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Hot topics in IP law: a report from the Fordham IP Conference

 

11 April 2016

On 31 March and 1 April 2016, Allen & Overy LLP’s IP lawyers participated in the 24th annual Fordham IP Conference in New York City. 

Allen & Overy sponsored the opening dinner, with partners Benjamin Bai (Shanghai), David Por (Paris) and Mark Ridgway (London) participating in panel discussions over the course of the two-day conference.  Taly Dvorkis (London) reports on the key issues from a number of the sessions. 

Patents: Outstanding Legal Issues & Challenges

Leading patent practitioners and government officials from across the globe participated in a panel discussion about the current state of patent law.  Margot Fröhlinger, Principal Director of Patent Law and Multilateral Affairs of the EPO led the discussion on the outstanding issues with regards to the unitary patent.  Of the issues yet to be resolved is the question of how Supplementary Protection Certificates (SPCs) will be handled.  The EU Commission has announced that it will create a unitary SPC, however, doing so will take some time.  Would such an SPC only apply to the member states participating in the unitary patent system?  Who will fix the fees and who will collect the fees?  What language regime will govern?  These are questions yet to be resolved.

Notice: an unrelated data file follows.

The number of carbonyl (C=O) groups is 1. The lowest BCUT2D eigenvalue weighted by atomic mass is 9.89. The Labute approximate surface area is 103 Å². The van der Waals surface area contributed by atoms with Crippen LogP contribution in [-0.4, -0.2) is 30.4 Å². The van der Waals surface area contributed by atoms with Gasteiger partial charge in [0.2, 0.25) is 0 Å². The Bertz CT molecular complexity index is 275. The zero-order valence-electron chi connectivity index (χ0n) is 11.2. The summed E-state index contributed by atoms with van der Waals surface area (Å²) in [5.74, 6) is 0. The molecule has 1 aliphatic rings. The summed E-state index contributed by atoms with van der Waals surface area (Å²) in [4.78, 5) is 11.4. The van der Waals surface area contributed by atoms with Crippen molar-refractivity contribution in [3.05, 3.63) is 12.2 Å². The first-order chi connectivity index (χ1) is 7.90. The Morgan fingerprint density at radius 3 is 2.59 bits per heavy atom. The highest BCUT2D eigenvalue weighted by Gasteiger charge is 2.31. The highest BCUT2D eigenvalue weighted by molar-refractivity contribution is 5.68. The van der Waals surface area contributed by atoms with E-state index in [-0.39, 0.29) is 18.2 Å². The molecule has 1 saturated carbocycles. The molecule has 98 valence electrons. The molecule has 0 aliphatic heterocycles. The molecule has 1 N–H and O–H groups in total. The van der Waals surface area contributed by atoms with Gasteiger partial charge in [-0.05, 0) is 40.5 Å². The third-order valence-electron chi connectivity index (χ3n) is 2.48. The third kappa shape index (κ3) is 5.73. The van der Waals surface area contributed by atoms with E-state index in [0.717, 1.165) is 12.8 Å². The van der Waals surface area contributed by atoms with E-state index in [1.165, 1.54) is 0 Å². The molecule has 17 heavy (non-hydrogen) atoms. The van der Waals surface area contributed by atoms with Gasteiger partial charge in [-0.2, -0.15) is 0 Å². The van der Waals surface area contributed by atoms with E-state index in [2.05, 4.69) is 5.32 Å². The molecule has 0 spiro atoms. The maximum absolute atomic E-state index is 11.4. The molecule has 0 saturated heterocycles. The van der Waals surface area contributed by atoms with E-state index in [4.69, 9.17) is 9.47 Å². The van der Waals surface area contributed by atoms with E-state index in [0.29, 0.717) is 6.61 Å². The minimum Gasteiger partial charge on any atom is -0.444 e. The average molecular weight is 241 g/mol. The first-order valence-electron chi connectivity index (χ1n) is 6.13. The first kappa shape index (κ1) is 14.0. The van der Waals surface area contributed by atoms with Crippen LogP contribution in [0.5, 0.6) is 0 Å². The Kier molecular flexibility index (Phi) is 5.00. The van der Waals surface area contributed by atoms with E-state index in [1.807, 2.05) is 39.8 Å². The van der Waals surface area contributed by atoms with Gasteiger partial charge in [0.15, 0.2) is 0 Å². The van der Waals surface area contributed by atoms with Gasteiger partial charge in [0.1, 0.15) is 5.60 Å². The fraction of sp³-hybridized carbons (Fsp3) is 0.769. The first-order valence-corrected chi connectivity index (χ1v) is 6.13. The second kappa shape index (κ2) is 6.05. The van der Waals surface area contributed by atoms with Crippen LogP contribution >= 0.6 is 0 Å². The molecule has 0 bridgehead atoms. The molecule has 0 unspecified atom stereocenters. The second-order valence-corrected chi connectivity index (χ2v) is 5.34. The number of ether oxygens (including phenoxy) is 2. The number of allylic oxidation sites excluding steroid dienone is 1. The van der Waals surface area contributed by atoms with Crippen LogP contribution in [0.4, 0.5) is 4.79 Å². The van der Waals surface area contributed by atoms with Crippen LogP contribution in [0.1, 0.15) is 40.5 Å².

Another issue is how national rights will interplay with the unitary patent.  Which countries will continue to allow double protection, both at the national level and unitary level?  The Rt. Hon. Prof. Sir Robin Jacob remarked that the unitary patent system is a game yet to be played – we have a system of complex rules but we do not yet know how it will all work.  Thankfully the system will undergo review after a number of years. 

John Alty, Chief Executive and Comptroller General of the UK Intellectual Property Office, spoke about the formal working group looking at harmonisation of patent law, and stated that harmonisation is closer than it has ever been before.  The group is looking at, among other things, harmonisation of the grace period patentees receive, the publication of applications, the treatment of conflicting applications and prior user rights.